In one embodiment X- and/or Y-axis orientation control can be alternatively or additionally achieved through the use of a radio frequency (RF) antenna device. For example, as an additional measure to confirm patient location over the epicenter of our device, an RF antenna can be incorporated into the pressure-relieving surface. A thin flexible RFID tag/label may be placed on the patient's sacrum using a biologic dressing material. When in the proper orientation, the RFID tag will be detected by the antennae and a signal light and sound will confirm the correct position without needing to look beneath the patient and inspect correct location by direct vision. The indicator signal will display the correct direction in which to move the patient should reorientation be required by the staff to ensure the immobile patient is correctly positioned over the device to maximize pressure redistribution and pressure rotation/relocation.

FIG. 2 depicts an example pressure mitigation support apparatus 200, according to an embodiment. The pressure mitigation support apparatus 200 includes side supports 225 and a pressure-mitigating contact portion 222. The pressure-mitigating contact portion 222 includes a plurality of independently pressurized relief chambers 227. The independently pressurized relief chambers 227 are configured in a specific geometric pattern that mitigates contact pressure between a support surface and a specific anatomic region of the patient's body when the specific anatomic region of the patient's body is oriented over an epicenter of the geometric pattern.

As shown in the example of FIG. 2, the epicenter may be a central point of the pressure mitigation support apparatus, however the epicenter need not be the central point of the apparatus. For example, the epicenter may not be the central point if the pressure mitigation support apparatus is not symmetric (or even if it is). In some embodiments, the epicenter is a portion of the device that is specifically designed to match up with an epicenter of the specific anatomic region of the patient's body (e.g., the sacral bone when the specific anatomic region is the sacral region). In one or more embodiments, the epicenter will be marked so that a patient and/or a caregiver (e.g., nurse) can easily identify the epicenter of the apparatus.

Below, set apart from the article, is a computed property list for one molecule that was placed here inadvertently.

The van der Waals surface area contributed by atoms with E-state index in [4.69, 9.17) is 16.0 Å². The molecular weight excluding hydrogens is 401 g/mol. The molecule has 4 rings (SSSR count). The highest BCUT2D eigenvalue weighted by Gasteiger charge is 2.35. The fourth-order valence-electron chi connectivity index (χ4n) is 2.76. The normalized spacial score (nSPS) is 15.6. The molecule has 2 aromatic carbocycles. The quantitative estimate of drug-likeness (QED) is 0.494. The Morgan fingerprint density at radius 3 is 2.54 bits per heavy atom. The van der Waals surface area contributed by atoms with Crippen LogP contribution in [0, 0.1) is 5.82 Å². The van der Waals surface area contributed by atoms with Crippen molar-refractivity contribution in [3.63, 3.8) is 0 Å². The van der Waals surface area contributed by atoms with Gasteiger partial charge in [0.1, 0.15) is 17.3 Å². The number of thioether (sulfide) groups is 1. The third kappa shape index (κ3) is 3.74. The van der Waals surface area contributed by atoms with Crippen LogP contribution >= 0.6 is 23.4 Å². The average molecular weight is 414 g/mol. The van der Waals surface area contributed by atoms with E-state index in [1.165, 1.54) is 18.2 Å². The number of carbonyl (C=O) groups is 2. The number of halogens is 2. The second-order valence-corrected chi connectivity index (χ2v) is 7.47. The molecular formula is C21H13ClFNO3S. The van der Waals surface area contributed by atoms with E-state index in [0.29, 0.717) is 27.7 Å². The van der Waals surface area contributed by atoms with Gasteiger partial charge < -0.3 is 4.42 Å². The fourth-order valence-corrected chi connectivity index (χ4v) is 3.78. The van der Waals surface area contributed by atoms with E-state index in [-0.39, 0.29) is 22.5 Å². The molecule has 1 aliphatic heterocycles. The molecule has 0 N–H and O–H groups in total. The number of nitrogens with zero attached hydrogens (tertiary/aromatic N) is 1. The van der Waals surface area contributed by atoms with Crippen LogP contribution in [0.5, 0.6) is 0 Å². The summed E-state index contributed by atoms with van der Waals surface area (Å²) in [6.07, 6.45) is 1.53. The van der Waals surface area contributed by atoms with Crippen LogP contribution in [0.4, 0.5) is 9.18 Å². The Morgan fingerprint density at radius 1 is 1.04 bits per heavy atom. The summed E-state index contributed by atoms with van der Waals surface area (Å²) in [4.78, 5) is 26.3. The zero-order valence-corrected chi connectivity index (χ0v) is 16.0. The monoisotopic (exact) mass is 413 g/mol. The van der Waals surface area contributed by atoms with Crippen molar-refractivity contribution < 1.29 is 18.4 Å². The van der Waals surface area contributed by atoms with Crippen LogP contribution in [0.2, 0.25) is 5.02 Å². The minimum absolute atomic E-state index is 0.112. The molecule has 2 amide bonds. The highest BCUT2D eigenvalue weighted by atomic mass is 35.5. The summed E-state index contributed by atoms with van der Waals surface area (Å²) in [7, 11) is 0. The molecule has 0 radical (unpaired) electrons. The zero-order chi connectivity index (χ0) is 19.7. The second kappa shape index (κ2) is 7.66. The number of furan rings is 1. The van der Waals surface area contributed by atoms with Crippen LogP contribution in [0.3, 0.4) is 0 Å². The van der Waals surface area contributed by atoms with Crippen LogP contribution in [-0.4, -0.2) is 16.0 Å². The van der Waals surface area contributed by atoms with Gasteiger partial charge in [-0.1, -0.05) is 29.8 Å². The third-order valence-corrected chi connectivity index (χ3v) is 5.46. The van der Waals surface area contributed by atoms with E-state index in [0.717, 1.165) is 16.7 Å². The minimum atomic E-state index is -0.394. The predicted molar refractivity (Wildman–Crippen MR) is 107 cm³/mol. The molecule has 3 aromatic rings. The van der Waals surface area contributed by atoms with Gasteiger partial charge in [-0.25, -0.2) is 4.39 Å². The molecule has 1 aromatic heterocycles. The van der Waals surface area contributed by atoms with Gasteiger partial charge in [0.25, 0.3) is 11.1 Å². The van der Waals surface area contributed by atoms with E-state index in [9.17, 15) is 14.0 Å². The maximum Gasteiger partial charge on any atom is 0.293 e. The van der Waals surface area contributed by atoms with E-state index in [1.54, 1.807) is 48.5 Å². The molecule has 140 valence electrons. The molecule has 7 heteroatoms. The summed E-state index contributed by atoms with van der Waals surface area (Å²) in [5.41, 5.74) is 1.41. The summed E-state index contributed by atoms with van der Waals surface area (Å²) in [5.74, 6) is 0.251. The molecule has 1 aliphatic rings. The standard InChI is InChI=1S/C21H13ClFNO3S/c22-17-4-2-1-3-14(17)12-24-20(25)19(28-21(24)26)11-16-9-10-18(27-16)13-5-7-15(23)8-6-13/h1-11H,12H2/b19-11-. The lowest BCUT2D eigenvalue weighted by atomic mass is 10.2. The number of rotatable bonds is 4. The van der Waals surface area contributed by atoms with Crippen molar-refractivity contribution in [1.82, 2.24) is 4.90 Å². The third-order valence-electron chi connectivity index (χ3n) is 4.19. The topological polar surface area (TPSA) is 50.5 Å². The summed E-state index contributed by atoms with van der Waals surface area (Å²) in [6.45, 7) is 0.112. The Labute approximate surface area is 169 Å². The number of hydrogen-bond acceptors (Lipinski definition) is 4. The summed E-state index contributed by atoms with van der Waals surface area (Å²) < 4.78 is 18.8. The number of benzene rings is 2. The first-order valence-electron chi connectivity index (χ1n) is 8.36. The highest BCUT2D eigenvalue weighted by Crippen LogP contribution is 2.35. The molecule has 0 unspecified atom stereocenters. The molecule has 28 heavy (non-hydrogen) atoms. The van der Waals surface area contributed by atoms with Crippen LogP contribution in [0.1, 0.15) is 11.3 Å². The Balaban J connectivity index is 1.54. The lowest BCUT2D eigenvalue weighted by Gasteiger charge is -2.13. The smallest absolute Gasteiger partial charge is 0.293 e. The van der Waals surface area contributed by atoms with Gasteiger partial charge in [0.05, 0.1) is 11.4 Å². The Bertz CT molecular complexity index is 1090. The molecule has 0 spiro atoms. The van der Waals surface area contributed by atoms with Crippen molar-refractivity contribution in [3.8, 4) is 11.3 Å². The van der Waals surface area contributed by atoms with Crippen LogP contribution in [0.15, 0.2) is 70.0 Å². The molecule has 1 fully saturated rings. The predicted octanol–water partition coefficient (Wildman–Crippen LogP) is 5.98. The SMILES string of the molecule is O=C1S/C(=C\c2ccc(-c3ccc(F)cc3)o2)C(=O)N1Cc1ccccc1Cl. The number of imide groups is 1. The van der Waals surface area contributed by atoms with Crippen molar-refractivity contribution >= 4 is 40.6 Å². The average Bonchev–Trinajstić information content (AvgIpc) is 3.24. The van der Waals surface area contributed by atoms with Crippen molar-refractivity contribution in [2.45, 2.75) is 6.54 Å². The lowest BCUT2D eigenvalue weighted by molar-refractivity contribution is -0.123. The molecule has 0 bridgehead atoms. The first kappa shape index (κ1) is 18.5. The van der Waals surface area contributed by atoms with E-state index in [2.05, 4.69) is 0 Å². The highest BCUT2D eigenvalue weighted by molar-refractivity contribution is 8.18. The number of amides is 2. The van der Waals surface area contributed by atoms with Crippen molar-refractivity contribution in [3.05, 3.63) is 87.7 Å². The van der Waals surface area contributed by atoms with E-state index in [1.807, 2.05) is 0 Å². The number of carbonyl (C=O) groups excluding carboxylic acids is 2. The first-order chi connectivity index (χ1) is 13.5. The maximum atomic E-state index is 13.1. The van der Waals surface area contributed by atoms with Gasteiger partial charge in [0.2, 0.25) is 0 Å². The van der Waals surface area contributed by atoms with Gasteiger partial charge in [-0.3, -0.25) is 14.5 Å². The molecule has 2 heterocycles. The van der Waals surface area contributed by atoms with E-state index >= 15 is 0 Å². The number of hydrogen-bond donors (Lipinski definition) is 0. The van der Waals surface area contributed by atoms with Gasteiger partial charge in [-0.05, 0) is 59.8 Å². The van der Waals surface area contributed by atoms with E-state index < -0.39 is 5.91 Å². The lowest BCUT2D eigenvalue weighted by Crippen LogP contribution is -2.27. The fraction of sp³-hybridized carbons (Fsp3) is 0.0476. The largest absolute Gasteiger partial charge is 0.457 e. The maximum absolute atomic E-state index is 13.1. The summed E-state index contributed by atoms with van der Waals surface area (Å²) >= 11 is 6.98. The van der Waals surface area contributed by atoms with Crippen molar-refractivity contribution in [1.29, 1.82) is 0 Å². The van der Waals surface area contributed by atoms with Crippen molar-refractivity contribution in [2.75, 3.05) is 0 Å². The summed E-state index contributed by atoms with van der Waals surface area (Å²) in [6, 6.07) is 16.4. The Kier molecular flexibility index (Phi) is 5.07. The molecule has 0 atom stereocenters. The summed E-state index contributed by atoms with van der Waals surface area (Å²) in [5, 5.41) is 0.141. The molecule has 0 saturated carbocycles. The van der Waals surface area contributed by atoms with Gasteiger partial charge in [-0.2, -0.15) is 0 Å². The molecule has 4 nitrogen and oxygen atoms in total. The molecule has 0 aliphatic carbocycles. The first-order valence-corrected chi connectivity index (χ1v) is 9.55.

In this example, the pressure mitigation support apparatus 200 includes a plurality of independently pressurized relief chambers 227 that are configured in a specific “C-shaped” geometric pattern that effectively mitigates and/or otherwise relieves contact pressure between a support surface and a sacral region of a patient's body when the pressure in the plurality of independently pressured relief chambers 227 is alternated. The anatomy specific “C-shaped” geometric design allows the geometric pattern to properly align with the patient's anatomy resulting in superior redistribution and relocation of pressure as compared to prior art support surfaces.

The geometric pattern(s) described herein are specifically designed to coincide with the internal anatomy of the sacral region. For example, the geometric pattern of independently pressurized relief chambers 227 conforms to a shape based on the internal anatomy (muscle, bone, vessel) in order to maximize the pressure-relieving properties of the apparatus. As a result, pressure relief can be provided in specific areas of the sacral region that are most prone to ulcer formation, namely over the bony prominences—the sacrum and ischial tuberosities. The pattern of the apparatus is therefore symmetric and non-repeating in nature. This is different from prior art support surfaces that typically employ repeating patterns over a large surface area of an entire bed mattress. The functionality of these prior art surfaces do not require knowledge of the location of a patient. That is, with prior art surfaces there is no benefit for the patient being in one location verses another. Accordingly, the prior art surfaces are less effective and less accurate than the systems and/or apparatuses disclosed herein.